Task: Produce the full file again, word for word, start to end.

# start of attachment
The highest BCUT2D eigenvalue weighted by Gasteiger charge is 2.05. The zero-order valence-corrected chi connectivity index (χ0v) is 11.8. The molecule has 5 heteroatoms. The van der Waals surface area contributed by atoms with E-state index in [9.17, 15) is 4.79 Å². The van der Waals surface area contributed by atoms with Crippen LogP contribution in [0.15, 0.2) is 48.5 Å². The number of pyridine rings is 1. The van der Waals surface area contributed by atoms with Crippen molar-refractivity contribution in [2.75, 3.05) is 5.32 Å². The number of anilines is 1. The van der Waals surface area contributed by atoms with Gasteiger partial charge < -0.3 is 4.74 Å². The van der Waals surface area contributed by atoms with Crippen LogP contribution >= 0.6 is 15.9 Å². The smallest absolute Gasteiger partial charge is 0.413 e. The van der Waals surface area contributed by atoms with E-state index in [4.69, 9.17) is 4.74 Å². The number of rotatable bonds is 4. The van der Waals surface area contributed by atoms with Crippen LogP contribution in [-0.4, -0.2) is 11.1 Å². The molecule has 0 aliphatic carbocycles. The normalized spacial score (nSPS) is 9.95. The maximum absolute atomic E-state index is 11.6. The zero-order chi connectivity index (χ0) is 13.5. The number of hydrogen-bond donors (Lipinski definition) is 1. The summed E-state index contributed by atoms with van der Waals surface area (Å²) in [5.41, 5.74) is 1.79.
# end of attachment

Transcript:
The highest BCUT2D eigenvalue weighted by Gasteiger charge is 2.05. The zero-order valence-corrected chi connectivity index (χ0v) is 11.8. The molecule has 5 heteroatoms. The van der Waals surface area contributed by atoms with E-state index in [9.17, 15) is 4.79 Å². The van der Waals surface area contributed by atoms with Crippen LogP contribution in [0.15, 0.2) is 48.5 Å². The number of pyridine rings is 1. The van der Waals surface area contributed by atoms with Crippen molar-refractivity contribution in [2.75, 3.05) is 5.32 Å². The number of anilines is 1. The van der Waals surface area contributed by atoms with Gasteiger partial charge < -0.3 is 4.74 Å². The van der Waals surface area contributed by atoms with Crippen LogP contribution >= 0.6 is 15.9 Å². The smallest absolute Gasteiger partial charge is 0.413 e. The van der Waals surface area contributed by atoms with E-state index in [4.69, 9.17) is 4.74 Å². The number of rotatable bonds is 4. The van der Waals surface area contributed by atoms with Crippen LogP contribution in [-0.4, -0.2) is 11.1 Å². The molecule has 0 aliphatic carbocycles. The normalized spacial score (nSPS) is 9.95. The maximum absolute atomic E-state index is 11.6. The zero-order chi connectivity index (χ0) is 13.5. The number of hydrogen-bond donors (Lipinski definition) is 1. The summed E-state index contributed by atoms with van der Waals surface area (Å²) in [5.41, 5.74) is 1.79.